Toyota recall: Did rapid growth hurt the carmaker's quality?

The company’s growth pressured the automaker’s resources, while its achievements led to complacency, some say. Now, the Toyota recall is spreading across the globe.

By , Correspondent

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    A visitor leaves a Toyota Motor Corp.'s showroom in Tokyo, Japan, Thursday. A flood of recalls in the US shows Toyota compromised on quality control in a overzealous drive to cut costs and expand sales during its climb to the top of the world auto market.
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In 2002, Fujio Cho, then president of Toyota, announced Global Vision 2010 – Toyota’s ambitious goal to capture 15 percent of the global auto market and become the No. 1 carmaker in the world by this year.

The company has achieved part of that goal. Although it hasn’t captured 15 percent of global market share, Toyota surpassed General Motors two years ago to become the world’s largest carmaker.

But, as Toyota’s recalls and sales suspensions spread across the globe, some consumers are asking, at what cost? Did Toyota’s drive for rapid expansion cost the carmaker its reputation for quality?

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“It’s obvious that they were looking at incredible expansion,” says Aaron Bragman, research analyst at IHS Global Insight. “They were pursuing growth at the expense of quality. And now Toyota is paying a price for it.”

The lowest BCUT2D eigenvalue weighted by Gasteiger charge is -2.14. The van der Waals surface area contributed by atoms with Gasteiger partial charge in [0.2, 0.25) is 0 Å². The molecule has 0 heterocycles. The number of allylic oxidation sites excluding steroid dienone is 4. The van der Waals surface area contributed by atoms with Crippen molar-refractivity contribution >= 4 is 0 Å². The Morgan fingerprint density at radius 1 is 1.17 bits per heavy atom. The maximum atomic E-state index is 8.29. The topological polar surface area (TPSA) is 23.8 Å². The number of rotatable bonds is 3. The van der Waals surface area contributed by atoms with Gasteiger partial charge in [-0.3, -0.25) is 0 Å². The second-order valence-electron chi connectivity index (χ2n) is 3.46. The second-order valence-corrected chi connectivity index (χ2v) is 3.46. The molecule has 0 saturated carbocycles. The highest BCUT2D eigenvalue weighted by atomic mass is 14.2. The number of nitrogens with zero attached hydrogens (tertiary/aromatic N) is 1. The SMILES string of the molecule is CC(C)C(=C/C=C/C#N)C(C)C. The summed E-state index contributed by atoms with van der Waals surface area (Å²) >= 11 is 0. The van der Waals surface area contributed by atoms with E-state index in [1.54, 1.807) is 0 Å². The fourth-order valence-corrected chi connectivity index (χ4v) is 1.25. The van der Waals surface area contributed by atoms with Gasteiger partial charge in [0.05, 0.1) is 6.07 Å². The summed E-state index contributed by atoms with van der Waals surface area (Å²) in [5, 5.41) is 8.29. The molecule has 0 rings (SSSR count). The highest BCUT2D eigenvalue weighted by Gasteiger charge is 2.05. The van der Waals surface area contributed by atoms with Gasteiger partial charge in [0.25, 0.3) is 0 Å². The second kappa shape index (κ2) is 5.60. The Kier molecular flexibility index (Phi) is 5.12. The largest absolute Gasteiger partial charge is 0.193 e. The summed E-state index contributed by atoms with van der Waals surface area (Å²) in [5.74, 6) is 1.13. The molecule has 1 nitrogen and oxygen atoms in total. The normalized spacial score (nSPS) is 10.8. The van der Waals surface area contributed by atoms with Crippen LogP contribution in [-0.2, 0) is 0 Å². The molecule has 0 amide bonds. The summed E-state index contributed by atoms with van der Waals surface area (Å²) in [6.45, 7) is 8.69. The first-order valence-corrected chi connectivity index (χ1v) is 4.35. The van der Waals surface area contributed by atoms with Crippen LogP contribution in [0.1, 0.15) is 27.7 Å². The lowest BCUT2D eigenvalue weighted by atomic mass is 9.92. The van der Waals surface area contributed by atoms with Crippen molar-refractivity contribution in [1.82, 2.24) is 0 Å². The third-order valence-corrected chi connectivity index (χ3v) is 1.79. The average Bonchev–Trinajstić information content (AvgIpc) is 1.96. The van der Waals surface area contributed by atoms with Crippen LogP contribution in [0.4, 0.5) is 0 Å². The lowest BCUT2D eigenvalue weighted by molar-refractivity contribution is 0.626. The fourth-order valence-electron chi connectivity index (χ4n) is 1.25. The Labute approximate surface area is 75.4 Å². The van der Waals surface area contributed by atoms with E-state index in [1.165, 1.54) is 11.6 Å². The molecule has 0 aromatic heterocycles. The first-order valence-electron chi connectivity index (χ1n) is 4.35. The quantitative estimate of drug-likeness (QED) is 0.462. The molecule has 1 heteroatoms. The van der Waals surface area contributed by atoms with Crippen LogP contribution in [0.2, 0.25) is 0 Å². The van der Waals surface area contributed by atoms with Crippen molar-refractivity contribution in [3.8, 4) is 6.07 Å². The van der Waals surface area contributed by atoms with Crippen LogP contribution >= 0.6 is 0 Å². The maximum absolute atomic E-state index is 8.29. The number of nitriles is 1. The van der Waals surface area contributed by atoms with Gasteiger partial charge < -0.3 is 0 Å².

Another former Toyota president, Katsuaki Watanabe (who is now vice chairman), acknowledged these issues well before now. In a 2008 speech to Japan’s National Press Club, he said that Toyota was falling victim to “big company disease” – arrogance and complacency brought on by the car company’s rise to the top.

“The fact that Toyota is growing globally suddenly shouldn’t be used as an excuse [for problems],” Mr. Watanabe said, according to the Associated Press.

Toyota’s very success contributed to some of its failures, some say.

“They probably rested on their laurels,” says Michelle Krebs, senior analyst at Edmunds.com. “Toyota has been the favored child for a long time. Now, all of a sudden, they’re just like the rest of the auto companies: They make mistakes.”

Toyota’s global growth – its worldwide sales went from 6.17 million units in 2002 to an expected 8.27 million this year – pressured the automaker’s resources, Ms. Krebs says.

“We’ve always wondered if they’ve stretched their resources too thin,” she says. “Engineering, marketing, manufacturing – they’re doing a lot more with the same amount of people.”

That drive for efficiency may have led Toyota to cut corners, she says.

“They’re just like everybody else, finding ways to trim costs. Perhaps something gets overlooked, or they’re not testing completely. We don’t know yet.”

Outsourcing may have also played a part in the carmaker’s problems.

Toyota used to buy parts from a small group of Japanese suppliers that were longtime partners. But, like almost all automakers, Toyota more recently has outsourced much of its manufacturing and production.

The recalled accelerator pedals were produced in a firm based in Elkhart, Ind.CTS Corp. So far, pedals made by Toyota’s original manufacturer, Japanese firm Denso Corp., have not had problems.

As part of it drive for growth, Toyota also began putting common components in multiple vehicle models. Component sharing is a common practice in the competitive, cost-conscious auto industry.

“They’re doing a lot of economizing by sharing architecture across the globe,” Krebs says. “When something goes wrong, it can be huge, which we’re seeing now.”

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